Go to navigation

Community engagement day is a success

Date: 21/09/2011           Category: Community Safety

Fly-tipped waste, overgrown shrubs and unruly weeds were cleared away as part of a community engagement day last month.

Medway Councils’ Community Team coordinated the community engagement day after residents, local councillors and MP Rehman Chishti raised concerns about the condition of the alleys and high levels of graffiti.

More than three tons of green waste was removed from Maple Avenue and Hamilton Road, Gillingham.

Four tons of fly tipped waste, including, mattresses, a pool table, a wardrobe, a sofa, and building rubble was also removed.

Graffiti was removed by the council’s graffiti team from an access road at the rear of Granville Road, where a litter pick was also completed.

Local resident Adrianne Beadle of Hamilton Road said: “Our alleyways were in a terrible mess and we couldn’t rely on them as a form of escape, in case of a fire. We couldn’t even get our garden bins down them but now we can.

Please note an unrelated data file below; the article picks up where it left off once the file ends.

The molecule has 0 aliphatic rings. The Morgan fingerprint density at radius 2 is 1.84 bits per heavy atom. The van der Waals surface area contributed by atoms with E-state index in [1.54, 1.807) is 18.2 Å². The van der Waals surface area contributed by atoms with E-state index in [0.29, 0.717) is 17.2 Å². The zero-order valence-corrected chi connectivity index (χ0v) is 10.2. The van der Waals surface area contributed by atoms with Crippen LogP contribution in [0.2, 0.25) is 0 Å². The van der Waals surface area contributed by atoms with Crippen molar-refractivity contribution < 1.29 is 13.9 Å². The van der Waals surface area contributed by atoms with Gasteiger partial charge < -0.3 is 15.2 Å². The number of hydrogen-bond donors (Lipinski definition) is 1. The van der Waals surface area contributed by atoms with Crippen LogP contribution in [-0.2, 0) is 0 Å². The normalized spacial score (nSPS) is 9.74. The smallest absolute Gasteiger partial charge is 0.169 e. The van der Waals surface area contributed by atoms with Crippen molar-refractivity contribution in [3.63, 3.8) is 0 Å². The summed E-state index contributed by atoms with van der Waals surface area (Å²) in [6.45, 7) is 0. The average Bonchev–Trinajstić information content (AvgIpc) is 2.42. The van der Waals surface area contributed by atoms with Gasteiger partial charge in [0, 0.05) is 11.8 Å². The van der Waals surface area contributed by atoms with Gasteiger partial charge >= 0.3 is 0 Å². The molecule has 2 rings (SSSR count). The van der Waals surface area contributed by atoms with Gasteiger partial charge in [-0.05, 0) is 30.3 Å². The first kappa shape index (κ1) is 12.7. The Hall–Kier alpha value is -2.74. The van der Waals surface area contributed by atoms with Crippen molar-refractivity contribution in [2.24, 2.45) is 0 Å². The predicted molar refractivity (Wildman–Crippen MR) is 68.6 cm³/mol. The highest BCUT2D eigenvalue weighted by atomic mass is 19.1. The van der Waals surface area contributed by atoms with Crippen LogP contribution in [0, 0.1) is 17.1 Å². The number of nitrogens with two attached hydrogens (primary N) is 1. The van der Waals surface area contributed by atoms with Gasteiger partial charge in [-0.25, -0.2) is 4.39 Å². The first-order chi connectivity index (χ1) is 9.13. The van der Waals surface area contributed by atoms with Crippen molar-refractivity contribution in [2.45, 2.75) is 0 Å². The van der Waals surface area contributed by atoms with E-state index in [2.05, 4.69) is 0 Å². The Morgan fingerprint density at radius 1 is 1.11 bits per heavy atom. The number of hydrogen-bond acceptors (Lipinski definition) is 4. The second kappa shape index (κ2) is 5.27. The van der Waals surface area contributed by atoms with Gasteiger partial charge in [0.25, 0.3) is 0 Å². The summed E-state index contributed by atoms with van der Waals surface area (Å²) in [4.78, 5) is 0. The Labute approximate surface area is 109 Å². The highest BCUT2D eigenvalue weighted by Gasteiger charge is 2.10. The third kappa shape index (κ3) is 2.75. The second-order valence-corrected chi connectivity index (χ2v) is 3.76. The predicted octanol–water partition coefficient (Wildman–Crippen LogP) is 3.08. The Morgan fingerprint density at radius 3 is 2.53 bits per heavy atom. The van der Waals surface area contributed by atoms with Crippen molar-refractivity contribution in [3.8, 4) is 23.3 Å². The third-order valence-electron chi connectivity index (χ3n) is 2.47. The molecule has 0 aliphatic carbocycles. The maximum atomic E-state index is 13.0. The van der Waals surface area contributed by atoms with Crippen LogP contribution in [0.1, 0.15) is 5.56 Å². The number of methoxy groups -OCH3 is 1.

“I would like to thank and praise all the council workers and the neighbours for doing an excellent job and we all hope that the alleyways will stay that way in the future.”

Cllr Mike O'Brien, Medway Council's Portfolio Holder for Community Safety and Customer Contact, said: "This is a great example of the council, our partners and the local community working together to improve the lives of everyone.

“The clean up day went incredibly well and a very large amount of fly tipped waste was removed and taken to one of our waste recycling centres here in Medway.

“We won't tolerate fly tipping and have made a big impact on the problem in Medway. Anyone who sees waste being dumped illegally should report it to the council straight away."

All the waste was taken to the Hoath Way recycling centre, Gillingham.

Medway Council has a free mobile phone application that allows people to report environmental issues affecting their neighbourhood at the touch of a button.

The Love Medway app lets people take and submit photographs of issues affecting their area from street litter, fly-tipping and graffiti to potholes and broken street lights. The picture goes direct to the council's Customer First department and on to the appropriate team for action

The pictures automatically appear on a dedicated website where residents can track how reported issues are dealt with.

An application, also known as an app, is a simple program designed for smart mobile phones, which is created to perform one specific function.